President Donald Trump told a group of chief executives on Tuesday that his administration was revamping the Wall Street reform law known as Dodd-Frank and might eliminate the rules and replace them with "something else."
At the beginning of his administration, Trump ordered reviews of the major banking rules put in place after the 2008 financial crisis, and last week he said officials were planning a "major haircut" for them.
"For the bankers in the room, they'll be very happy because we're really doing a major streamlining and, perhaps, elimination, and replacing it with something else," Trump said on Tuesday.
"That will be the minimum. But we're doing a major elimination of the horrendous Dodd-Frank regulations, keeping some obviously, but getting rid of many," he said.
The White House is not unilaterally able to upend Dodd-Frank’s rules, almost all of which are implemented by independent regulatory agencies like the Securities and Exchange Commission and the Federal Reserve.
A sweeping change to the law would require congressional action, though in some cases regulators may also have wiggle room to make changes through a formal rule-making process.
In February, Trump issued an executive order requiring Treasury Secretary Steve Mnuchin to consult with U.S. regulators and submit a report outlining a proposal for possible regulatory and legislative changes that would help fuel economic growth and promote American business interests.
That report, due to be released in June, will likely serve as a blueprint for possible changes down the road.
Congressional action on a Wall Street bill is not expected in the near term, as Congress focuses primarily on healthcare and tax reform.
On Tuesday, House of Representatives Financial Services Committee Chairman Jeb Hensarling announced that he was planning to introduce a new draft by month's end of sweeping legislation known as the "Financial CHOICE Act" that would give Dodd-Frank a major overhaul.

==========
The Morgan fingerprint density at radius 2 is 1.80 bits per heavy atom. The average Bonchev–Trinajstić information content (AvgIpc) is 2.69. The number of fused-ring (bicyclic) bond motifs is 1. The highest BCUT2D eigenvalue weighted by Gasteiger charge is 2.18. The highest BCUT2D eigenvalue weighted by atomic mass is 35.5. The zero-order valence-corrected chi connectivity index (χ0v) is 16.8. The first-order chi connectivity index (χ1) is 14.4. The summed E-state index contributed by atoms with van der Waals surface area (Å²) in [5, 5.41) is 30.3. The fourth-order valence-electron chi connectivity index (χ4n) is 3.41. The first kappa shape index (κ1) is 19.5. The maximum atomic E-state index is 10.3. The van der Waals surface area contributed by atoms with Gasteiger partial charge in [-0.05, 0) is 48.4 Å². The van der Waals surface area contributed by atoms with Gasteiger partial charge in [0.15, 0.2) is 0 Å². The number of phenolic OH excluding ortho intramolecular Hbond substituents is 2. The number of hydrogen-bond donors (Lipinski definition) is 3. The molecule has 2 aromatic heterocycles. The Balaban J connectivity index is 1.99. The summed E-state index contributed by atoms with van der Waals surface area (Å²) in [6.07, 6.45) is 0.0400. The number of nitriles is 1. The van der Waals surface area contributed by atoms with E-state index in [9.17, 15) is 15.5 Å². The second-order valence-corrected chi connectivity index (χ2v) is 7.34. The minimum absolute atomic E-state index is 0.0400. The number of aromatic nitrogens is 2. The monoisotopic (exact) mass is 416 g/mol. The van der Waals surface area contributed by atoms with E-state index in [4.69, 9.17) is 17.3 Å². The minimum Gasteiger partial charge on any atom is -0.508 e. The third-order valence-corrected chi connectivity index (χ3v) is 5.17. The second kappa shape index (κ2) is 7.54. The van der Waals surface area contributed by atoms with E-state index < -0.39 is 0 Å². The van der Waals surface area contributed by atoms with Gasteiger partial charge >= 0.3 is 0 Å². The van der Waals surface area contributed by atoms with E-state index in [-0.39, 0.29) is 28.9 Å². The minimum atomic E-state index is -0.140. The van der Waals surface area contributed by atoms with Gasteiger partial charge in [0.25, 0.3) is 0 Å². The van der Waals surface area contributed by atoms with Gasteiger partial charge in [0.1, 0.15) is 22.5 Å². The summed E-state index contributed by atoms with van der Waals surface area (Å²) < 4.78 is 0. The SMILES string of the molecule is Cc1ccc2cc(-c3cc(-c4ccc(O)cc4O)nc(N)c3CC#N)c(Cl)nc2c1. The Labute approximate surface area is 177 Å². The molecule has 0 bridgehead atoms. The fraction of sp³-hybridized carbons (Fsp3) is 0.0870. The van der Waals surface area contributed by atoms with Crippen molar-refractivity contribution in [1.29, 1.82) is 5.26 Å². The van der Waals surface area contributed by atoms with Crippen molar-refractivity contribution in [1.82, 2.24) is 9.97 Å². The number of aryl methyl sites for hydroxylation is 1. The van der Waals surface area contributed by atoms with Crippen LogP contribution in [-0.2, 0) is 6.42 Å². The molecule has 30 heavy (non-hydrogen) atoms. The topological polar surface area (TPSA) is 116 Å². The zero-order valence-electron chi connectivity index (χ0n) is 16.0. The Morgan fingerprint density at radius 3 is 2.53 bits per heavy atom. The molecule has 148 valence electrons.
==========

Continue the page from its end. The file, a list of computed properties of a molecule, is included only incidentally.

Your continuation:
The new draft of the bill would largely defang the Consumer Financial Protection Bureau's supervisory powers and make the director removable at will.
It would also revamp bank stress-testing rules and loosen securities regulations to help companies raise cash.
The bill is likely to face an uphill battle in the Senate, where Democrats are expected to be resistant and a 60-vote threshold is needed to pass legislation.
Participants in Tuesday's meeting included Rich Lesser, chief executive of Boston Consulting Group; Doug McMillon, chief executive of Wal-Mart Stores Inc; Indra Nooyi, chief executive of PepsiCo; Jim McNerney, former chief executive of Boeing Co; Ginni Rometty, chief executive of IBM; and Jack Welch, former chairman of General Electric Co.
The business leaders are part of Trump's "Strategy and Policy Forum" that last met with him in February.
Trump also reiterated his criticism of the North Atlantic Free Trade Agreement between the United States, Canada and Mexico.
"NAFTA is a disaster. It's been a disaster from the day it was devised. And we're going to have some very pleasant surprises for you on NAFTA, that I can tell you," he said.